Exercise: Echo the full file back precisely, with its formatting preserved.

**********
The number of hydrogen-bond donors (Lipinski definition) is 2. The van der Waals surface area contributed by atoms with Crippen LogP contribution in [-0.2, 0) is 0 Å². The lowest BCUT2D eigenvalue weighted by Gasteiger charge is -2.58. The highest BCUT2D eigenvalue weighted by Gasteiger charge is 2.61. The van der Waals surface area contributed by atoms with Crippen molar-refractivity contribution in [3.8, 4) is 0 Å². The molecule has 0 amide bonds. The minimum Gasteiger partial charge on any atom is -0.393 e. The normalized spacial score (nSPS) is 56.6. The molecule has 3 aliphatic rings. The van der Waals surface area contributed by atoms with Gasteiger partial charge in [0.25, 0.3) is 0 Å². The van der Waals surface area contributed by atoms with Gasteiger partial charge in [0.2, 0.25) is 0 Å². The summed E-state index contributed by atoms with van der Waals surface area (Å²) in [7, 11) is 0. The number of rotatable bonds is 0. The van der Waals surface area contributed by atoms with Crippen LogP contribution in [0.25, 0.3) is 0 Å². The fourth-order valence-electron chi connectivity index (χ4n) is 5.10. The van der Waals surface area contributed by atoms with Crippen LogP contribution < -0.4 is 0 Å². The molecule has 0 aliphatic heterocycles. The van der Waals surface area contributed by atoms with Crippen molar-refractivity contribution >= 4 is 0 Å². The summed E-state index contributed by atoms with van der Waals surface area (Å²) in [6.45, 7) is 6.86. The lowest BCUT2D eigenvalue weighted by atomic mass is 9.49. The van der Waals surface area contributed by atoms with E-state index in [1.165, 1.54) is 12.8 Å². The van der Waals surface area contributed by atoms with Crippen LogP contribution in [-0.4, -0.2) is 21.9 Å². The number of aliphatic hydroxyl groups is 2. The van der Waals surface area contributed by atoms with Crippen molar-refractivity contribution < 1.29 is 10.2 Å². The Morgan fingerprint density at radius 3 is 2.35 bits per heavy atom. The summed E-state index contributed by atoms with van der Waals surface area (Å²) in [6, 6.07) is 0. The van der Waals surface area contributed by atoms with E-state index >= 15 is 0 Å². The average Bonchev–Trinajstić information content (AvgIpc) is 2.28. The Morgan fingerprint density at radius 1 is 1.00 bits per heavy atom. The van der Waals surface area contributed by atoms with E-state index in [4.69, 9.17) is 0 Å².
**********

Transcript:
The number of hydrogen-bond donors (Lipinski definition) is 2. The van der Waals surface area contributed by atoms with Crippen LogP contribution in [-0.2, 0) is 0 Å². The lowest BCUT2D eigenvalue weighted by Gasteiger charge is -2.58. The highest BCUT2D eigenvalue weighted by Gasteiger charge is 2.61. The van der Waals surface area contributed by atoms with Crippen molar-refractivity contribution in [3.8, 4) is 0 Å². The molecule has 0 amide bonds. The minimum Gasteiger partial charge on any atom is -0.393 e. The normalized spacial score (nSPS) is 56.6. The molecule has 3 aliphatic rings. The van der Waals surface area contributed by atoms with Gasteiger partial charge in [0.25, 0.3) is 0 Å². The van der Waals surface area contributed by atoms with Gasteiger partial charge in [0.2, 0.25) is 0 Å². The summed E-state index contributed by atoms with van der Waals surface area (Å²) in [7, 11) is 0. The number of rotatable bonds is 0. The van der Waals surface area contributed by atoms with Crippen LogP contribution in [0.25, 0.3) is 0 Å². The fourth-order valence-electron chi connectivity index (χ4n) is 5.10. The van der Waals surface area contributed by atoms with Crippen LogP contribution < -0.4 is 0 Å². The molecule has 0 aliphatic heterocycles. The van der Waals surface area contributed by atoms with Crippen molar-refractivity contribution >= 4 is 0 Å². The summed E-state index contributed by atoms with van der Waals surface area (Å²) in [6.45, 7) is 6.86. The lowest BCUT2D eigenvalue weighted by atomic mass is 9.49. The van der Waals surface area contributed by atoms with E-state index in [1.165, 1.54) is 12.8 Å². The van der Waals surface area contributed by atoms with Crippen LogP contribution in [-0.4, -0.2) is 21.9 Å². The number of aliphatic hydroxyl groups is 2. The van der Waals surface area contributed by atoms with Crippen molar-refractivity contribution < 1.29 is 10.2 Å². The Morgan fingerprint density at radius 3 is 2.35 bits per heavy atom. The summed E-state index contributed by atoms with van der Waals surface area (Å²) in [6, 6.07) is 0. The van der Waals surface area contributed by atoms with E-state index >= 15 is 0 Å². The average Bonchev–Trinajstić information content (AvgIpc) is 2.28. The Morgan fingerprint density at radius 1 is 1.00 bits per heavy atom. The van der Waals surface area contributed by atoms with E-state index in [4.69, 9.17) is 0 Å².